Wednesday, 7 May 2008 2:47 PM
By John Kyrou
This week the segment takes us back to the 1989 Dockerty Cup final, a final in which high-flying National Soccer League club South Melbourne faced off against Victorian State League side Altona Gate (now Altona Magic), a fixture that is now more frequent as both sides compete against each other in the Foxtel Cup.
South had experienced mixed results in the different competitions they had competed in in 1989. The Blues finished a disappointing 8th in the league (out of 14 teams) but had done very well in the Cup competitions. In the National League Cup, South reached the semi final before going down 0-2 to Adelaide City. It went further in the Buffalo Gold Cup competition, making then winning the final 3-0 against Melbourne City JUST.
That year, the Australian Soccer Federation decided to make changes to its national competition in order to make the league more marketable. As a result, it changed the national competition to a summer competition as opposed to a winter one. As a result, the National League clubs entered the Dockerty Cup just prior to their 1989/90 season commencing, whilst the State League clubs were in Cup competition towards the end of their 1989 winter season. This also meant that while South were strong favourites to win the final, they were still effectively in pre-season mode, whilst Altona had just completed their winter season.
South were aware that whilst their opponents were a division below them, they were not to be underestimated. Altona had gone through a magnificent Dockerty Cup campaign, knocking out NSL sides Sunshine George Cross 2-1 and Melbourne Croatia 2-1 as well as thumping Morwell 5-0. South entered the competition with the rest of the NSL sides in round three and strolled to the semi finals, with two 5-0 victories over Ringwood City and Knox City respectively. Brunswick Juventus proved a tougher opponent in the semi final, but South got through on penalties 5-4 after the match finished 2-2 after normal time and extra time.
The match began like a typical Cup final, with the players fighting to overcome pre-match nerves. This was reflected in the standard of play. Due to the extremely warm conditions, both teams played a possessive type of game, opting to reserve their energy until after the interval.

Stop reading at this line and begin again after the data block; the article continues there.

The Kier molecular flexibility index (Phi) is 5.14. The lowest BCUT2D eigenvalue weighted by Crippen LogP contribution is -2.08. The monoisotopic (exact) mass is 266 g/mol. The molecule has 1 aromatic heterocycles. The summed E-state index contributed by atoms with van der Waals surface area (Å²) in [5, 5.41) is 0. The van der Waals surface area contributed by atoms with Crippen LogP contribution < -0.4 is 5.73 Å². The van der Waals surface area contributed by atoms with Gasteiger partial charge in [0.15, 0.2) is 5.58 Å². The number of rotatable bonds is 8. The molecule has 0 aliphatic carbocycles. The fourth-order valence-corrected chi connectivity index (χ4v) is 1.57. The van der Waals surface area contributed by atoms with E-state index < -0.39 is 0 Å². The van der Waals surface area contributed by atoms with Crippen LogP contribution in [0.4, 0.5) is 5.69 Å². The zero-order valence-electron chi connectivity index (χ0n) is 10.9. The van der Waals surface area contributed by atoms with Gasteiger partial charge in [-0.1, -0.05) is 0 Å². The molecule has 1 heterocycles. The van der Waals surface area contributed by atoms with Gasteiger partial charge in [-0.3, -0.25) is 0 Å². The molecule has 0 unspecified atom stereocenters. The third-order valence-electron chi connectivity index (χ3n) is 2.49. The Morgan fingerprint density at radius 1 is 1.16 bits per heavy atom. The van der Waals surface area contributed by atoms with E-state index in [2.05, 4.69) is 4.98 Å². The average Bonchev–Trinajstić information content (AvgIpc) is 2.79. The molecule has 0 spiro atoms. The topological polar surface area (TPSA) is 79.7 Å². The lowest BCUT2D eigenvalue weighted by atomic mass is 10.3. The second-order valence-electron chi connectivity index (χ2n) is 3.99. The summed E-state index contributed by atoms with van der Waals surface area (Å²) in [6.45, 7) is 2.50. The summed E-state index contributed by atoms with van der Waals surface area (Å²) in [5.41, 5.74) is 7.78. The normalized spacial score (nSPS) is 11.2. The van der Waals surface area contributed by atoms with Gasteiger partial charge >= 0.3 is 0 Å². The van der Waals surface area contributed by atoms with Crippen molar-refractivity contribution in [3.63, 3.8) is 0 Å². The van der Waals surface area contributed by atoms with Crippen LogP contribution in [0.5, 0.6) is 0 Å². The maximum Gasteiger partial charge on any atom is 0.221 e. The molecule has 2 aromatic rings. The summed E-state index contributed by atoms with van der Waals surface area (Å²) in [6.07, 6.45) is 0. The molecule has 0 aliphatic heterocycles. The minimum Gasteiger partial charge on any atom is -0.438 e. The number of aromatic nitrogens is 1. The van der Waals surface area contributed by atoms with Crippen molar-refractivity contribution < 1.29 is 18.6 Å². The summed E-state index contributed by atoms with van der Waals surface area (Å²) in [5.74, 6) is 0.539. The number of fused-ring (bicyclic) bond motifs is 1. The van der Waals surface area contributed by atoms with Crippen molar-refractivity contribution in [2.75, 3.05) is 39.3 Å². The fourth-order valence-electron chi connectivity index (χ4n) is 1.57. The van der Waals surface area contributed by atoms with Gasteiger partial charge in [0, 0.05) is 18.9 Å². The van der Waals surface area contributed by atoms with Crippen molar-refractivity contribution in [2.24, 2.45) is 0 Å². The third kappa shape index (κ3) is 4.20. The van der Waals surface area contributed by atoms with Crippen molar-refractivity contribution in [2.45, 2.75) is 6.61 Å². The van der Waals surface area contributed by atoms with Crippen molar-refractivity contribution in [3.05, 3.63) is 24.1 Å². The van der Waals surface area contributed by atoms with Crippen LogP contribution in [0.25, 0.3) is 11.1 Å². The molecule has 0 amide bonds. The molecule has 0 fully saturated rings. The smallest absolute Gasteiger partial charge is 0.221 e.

Danny Wright nearly broke the deadlock for the South side when his shot hit the post. This did not intimidate Altona at all, who responded immediately with a fierce Goran Georgievski effort that brought the best out of South goalkeeper Bruce MacLaren.
The winning goal came in the 67th minute courtesy of Paul Trimboli. Paul Wade headed down a Peter Tsolakis corner to Trimboli, who, with his back to the goal, turned and hit the ball into the roof of the net from only a metre out. The South fans who made up many of the 5,300 in the crowd had cause to celebrate as the Blues were on the verge of their second Cup win of the 1989 campaign. However the result was not a certainty, with over twenty minutes still to play.
Trimboli may well have earned himself a hat-trick if his finishing had been more precise. However he was not alone, as Tsolakis, Wright and Harry Micheil also squandered glorious chances to seal the win. Altona also squandered chances to get itself back into the contest. Its greatest chance came from a shot by Georgievski that smashed against the woodwork, denying him and his side a certain goal.
Whilst the game had opened up considerably after Trimboli’s goal, the warm temperature had taken its effect on all of the players and despite Altona’s best efforts to get back into the match, the result finished 1-0 in favour of South. Altona’s entertaining brand of football had nearly been good enough to match their National League opponents, however South proved too strong in the end and in the process won its fourth Dockerty Cup.
Dockerty Cup Final, 1989
Sunday, October 29, 1989
Venue: Olympic Park, Melbourne
Referee: Jim Fearn
SOUTH MELBOURNE 1-0 ALTONA GATE
Bruce MacLaren, Ange Postecoglou, Paul Fernandes, Steve Blair, Harry Micheil, Paul Wade, Kimon Taliadoros, Damian Mori, Peter Tsolakis, Paul Trimboli, Danny Wright
Coach: Ferenc Puskas
Stuart Lee, George Gagic, Tom Markovski, Darren Byrne, Robert Stojcevski, Pere Nicoski (Klime Aslimoski 77′), Vlade Tortevski, Arthur Davis (Simon Micevski 70′), Mendo Ristovski, Gary McMullen, Goran Georgievski
Coach: Bill Murray